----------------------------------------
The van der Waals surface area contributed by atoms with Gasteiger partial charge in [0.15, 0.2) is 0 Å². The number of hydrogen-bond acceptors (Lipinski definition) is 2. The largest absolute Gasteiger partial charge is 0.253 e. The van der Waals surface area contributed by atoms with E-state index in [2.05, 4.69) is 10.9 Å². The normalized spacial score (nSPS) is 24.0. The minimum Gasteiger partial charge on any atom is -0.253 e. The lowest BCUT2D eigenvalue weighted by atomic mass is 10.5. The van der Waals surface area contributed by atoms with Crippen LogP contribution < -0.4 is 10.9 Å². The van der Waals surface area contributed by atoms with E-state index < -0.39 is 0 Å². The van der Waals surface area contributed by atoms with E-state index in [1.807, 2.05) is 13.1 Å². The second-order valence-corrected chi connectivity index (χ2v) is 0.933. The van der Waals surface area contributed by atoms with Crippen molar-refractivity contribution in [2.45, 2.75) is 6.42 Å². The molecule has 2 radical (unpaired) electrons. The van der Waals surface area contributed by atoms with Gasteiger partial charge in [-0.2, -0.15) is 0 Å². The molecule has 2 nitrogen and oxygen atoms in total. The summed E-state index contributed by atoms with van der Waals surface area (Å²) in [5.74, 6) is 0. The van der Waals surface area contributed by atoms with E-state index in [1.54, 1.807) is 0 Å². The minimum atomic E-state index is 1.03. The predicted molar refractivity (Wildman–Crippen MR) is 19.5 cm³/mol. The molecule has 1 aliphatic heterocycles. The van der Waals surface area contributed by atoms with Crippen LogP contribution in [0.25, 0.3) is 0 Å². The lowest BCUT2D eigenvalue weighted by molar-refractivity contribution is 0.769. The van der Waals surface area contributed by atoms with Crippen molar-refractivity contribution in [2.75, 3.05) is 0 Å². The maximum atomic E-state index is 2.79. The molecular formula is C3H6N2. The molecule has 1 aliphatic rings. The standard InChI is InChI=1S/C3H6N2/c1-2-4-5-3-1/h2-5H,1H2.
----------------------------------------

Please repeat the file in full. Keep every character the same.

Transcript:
The van der Waals surface area contributed by atoms with Gasteiger partial charge in [0.15, 0.2) is 0 Å². The number of hydrogen-bond acceptors (Lipinski definition) is 2. The largest absolute Gasteiger partial charge is 0.253 e. The van der Waals surface area contributed by atoms with E-state index in [2.05, 4.69) is 10.9 Å². The normalized spacial score (nSPS) is 24.0. The minimum Gasteiger partial charge on any atom is -0.253 e. The lowest BCUT2D eigenvalue weighted by atomic mass is 10.5. The van der Waals surface area contributed by atoms with Crippen LogP contribution < -0.4 is 10.9 Å². The van der Waals surface area contributed by atoms with E-state index < -0.39 is 0 Å². The van der Waals surface area contributed by atoms with E-state index in [1.807, 2.05) is 13.1 Å². The second-order valence-corrected chi connectivity index (χ2v) is 0.933. The van der Waals surface area contributed by atoms with Crippen molar-refractivity contribution in [2.45, 2.75) is 6.42 Å². The molecule has 2 radical (unpaired) electrons. The van der Waals surface area contributed by atoms with Gasteiger partial charge in [-0.2, -0.15) is 0 Å². The molecule has 2 nitrogen and oxygen atoms in total. The summed E-state index contributed by atoms with van der Waals surface area (Å²) in [5.74, 6) is 0. The van der Waals surface area contributed by atoms with E-state index in [1.54, 1.807) is 0 Å². The minimum atomic E-state index is 1.03. The predicted molar refractivity (Wildman–Crippen MR) is 19.5 cm³/mol. The molecule has 1 aliphatic heterocycles. The van der Waals surface area contributed by atoms with Crippen LogP contribution in [0.25, 0.3) is 0 Å². The lowest BCUT2D eigenvalue weighted by molar-refractivity contribution is 0.769. The van der Waals surface area contributed by atoms with Crippen molar-refractivity contribution in [2.75, 3.05) is 0 Å². The maximum atomic E-state index is 2.79. The molecular formula is C3H6N2. The molecule has 1 aliphatic rings. The standard InChI is InChI=1S/C3H6N2/c1-2-4-5-3-1/h2-5H,1H2.